Reading again the words of James Baldwin, who offered searing criticisms of the deep, systemic racial barriers of his day, I find his words familiar and offering a kind of radical hope. At the close of No Name in the Street, from 1972, he writes of a crisis, of racism and colonialism, a “global, historical crisis” not about to resolve itself soon. “An old world is dying,” Baldwin declares, “and a new one, kicking in the belly of its mother, time, announces that it is ready to be born. This birth will not be easy, and many of us are doomed to discover that we are exceedingly clumsy midwives. No matter, so long as we accept that our responsibility is to the newborn: the acceptance of responsibility contains the key to the necessarily evolving skill.”

And so I return to The Edge of a Moment, to that image of Meryl McMaster moving across that sublime landscape. I imagine her turning away and continuing on as I struggle to keep up. She walks with her ancestors into the future while I plead with mine to stay behind, to give up and give back this space. Undepleted.

Source: Why I quit the Art Gallery of Ontario: former Canadian-art curator Andrew Hunter explains | Toronto Star

Toronto’s Indigenous consultant resigns, files human rights complaint

From a reasonable accommodation standpoint, her right to practice smudging would need to be weighed against the overall ban against smoking and the effects of second hand smoke.

Will be interesting to see how complaint will be resolved:

The woman hired to help city hall improve its relations with Indigenous communities has resigned and filed a human rights complaint against the city, Metro has learned.

Lindsay Kretschmer, a Mohawk Wolf Clan member, was hired last March as a full-time Indigenous Affairs consultant in the city’s Equity, Diversity and Human Rights division. Part of her job was to liaise with local Indigenous communities and provide the city with expert policy advice, in line with the city’s efforts to respond to the Truth and Reconciliation Commission report.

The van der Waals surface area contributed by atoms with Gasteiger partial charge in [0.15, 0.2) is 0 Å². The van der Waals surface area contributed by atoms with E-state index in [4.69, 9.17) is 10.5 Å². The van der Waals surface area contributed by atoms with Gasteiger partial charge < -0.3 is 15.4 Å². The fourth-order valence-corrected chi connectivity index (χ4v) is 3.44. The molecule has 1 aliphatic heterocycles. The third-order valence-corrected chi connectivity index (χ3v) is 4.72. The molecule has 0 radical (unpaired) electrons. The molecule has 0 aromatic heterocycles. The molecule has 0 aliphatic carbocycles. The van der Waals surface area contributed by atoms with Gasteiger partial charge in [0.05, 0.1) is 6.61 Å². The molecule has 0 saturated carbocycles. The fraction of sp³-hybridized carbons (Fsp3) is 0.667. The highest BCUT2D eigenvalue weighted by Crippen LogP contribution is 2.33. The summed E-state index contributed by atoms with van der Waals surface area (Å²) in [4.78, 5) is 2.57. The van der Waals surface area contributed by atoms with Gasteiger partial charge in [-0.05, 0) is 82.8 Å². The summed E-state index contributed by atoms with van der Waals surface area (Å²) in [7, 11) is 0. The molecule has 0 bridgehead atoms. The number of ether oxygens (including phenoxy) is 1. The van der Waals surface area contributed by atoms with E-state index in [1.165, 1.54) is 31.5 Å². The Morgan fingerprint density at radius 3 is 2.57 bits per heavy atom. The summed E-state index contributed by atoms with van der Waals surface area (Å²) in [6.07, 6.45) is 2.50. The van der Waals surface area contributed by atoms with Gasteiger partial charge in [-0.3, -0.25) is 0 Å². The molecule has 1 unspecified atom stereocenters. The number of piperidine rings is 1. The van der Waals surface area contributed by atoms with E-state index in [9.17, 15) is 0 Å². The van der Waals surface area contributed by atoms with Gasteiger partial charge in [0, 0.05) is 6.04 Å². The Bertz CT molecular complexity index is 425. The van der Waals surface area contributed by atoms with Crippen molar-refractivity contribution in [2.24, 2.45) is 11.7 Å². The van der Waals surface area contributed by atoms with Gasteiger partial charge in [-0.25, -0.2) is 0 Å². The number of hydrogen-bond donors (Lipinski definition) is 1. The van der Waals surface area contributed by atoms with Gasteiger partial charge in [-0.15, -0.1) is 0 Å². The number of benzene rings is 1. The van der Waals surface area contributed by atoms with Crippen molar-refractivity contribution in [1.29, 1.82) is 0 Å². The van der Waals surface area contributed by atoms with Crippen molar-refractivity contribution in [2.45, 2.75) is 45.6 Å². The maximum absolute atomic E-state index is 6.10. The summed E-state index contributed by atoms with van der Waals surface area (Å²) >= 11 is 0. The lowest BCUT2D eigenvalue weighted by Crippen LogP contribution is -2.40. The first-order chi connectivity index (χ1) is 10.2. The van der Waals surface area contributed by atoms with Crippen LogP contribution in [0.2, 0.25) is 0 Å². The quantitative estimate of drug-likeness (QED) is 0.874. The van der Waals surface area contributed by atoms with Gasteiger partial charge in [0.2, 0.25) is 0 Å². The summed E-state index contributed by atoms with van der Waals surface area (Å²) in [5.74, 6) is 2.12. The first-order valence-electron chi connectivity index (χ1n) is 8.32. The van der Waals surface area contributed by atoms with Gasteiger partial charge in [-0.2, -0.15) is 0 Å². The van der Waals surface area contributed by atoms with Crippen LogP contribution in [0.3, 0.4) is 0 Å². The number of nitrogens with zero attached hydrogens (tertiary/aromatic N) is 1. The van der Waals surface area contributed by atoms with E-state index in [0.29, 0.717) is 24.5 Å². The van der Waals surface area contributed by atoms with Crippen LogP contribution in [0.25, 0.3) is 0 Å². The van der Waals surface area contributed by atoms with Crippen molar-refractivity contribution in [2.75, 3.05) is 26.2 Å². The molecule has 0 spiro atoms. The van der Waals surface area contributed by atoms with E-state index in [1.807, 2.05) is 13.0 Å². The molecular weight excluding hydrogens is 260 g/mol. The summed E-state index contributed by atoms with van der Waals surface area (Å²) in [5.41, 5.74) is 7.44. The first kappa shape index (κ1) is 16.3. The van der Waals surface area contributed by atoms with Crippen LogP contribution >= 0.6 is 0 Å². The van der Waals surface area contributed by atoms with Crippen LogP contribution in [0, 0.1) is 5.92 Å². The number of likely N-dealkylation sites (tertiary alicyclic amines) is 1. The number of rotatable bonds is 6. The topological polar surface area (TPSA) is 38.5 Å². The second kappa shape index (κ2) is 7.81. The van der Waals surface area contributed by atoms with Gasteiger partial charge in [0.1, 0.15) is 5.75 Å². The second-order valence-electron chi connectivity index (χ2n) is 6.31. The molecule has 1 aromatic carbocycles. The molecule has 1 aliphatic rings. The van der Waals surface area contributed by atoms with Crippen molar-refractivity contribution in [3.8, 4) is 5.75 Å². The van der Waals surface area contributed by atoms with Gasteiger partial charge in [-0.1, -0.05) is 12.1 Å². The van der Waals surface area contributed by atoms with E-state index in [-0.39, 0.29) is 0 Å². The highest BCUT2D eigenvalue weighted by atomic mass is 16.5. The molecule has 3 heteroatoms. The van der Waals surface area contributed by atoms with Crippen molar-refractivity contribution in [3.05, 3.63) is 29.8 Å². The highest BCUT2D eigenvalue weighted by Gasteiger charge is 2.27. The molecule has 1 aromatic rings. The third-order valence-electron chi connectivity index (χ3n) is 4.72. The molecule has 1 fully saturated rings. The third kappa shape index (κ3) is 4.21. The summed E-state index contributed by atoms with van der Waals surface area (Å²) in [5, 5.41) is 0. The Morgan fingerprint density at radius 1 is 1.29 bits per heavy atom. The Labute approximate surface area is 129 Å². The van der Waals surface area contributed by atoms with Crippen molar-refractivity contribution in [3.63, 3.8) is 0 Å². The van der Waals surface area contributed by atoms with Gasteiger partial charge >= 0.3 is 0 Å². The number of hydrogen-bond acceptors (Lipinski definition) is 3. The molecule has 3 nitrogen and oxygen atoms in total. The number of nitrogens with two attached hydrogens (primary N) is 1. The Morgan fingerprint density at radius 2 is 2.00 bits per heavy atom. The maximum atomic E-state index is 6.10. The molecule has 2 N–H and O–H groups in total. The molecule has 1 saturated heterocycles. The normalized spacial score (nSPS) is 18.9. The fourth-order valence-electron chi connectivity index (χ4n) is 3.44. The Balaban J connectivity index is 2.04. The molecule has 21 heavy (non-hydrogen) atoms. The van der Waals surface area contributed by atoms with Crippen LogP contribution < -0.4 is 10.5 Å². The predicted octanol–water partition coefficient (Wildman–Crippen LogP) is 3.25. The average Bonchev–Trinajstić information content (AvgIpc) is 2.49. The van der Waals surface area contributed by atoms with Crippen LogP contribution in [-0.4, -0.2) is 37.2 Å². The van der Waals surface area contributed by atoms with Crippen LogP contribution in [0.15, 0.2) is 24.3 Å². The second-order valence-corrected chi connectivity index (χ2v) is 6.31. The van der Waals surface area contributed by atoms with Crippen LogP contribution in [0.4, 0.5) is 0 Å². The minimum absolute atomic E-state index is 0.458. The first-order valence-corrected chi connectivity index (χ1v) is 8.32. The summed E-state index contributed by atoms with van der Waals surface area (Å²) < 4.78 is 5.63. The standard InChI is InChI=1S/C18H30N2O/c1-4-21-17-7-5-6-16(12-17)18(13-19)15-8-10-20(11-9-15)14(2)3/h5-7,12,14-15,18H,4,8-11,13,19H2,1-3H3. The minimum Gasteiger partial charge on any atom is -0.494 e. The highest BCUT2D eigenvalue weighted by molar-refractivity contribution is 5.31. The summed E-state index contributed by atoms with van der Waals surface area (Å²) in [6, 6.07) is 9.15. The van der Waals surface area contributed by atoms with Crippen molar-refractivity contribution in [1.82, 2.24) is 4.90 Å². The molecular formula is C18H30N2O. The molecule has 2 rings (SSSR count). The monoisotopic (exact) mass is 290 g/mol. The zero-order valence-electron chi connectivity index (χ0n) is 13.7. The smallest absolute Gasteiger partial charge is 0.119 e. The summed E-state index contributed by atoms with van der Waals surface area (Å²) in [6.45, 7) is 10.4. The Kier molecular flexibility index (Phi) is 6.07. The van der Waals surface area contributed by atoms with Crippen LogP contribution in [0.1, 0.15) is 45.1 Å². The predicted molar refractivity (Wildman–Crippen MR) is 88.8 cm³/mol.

But her stint was short-lived. In early July, Kretschmer tendered her resignation over what she calls “disrespectful” treatment of the Indigenous file. She has since filed a complaint at the Ontario Human Rights Tribunal, claiming the city violated her right to practise smudging, an Indigenous ceremony that involves burning sacred medicines.

“I waited for three months but I was never allowed to smudge in that building,” she said. She wanted Indigenous people to have a specific room at city hall where smudging can be performed, like the prayer/meditation room where members of any religion can pray.

City spokesperson Wynna Brown did not discuss specifics of the case with Metro but wrote in an email that the city has responded to Kretschmer’s application and “looks forward to the opportunity to present its case through the tribunal process.”

Kretschmer said she was later told she could smudge inside one of the managers’ offices — a response she regarded as “not dignified” because of the lack of privacy and personal space. One colleague even suggested she smudge outside.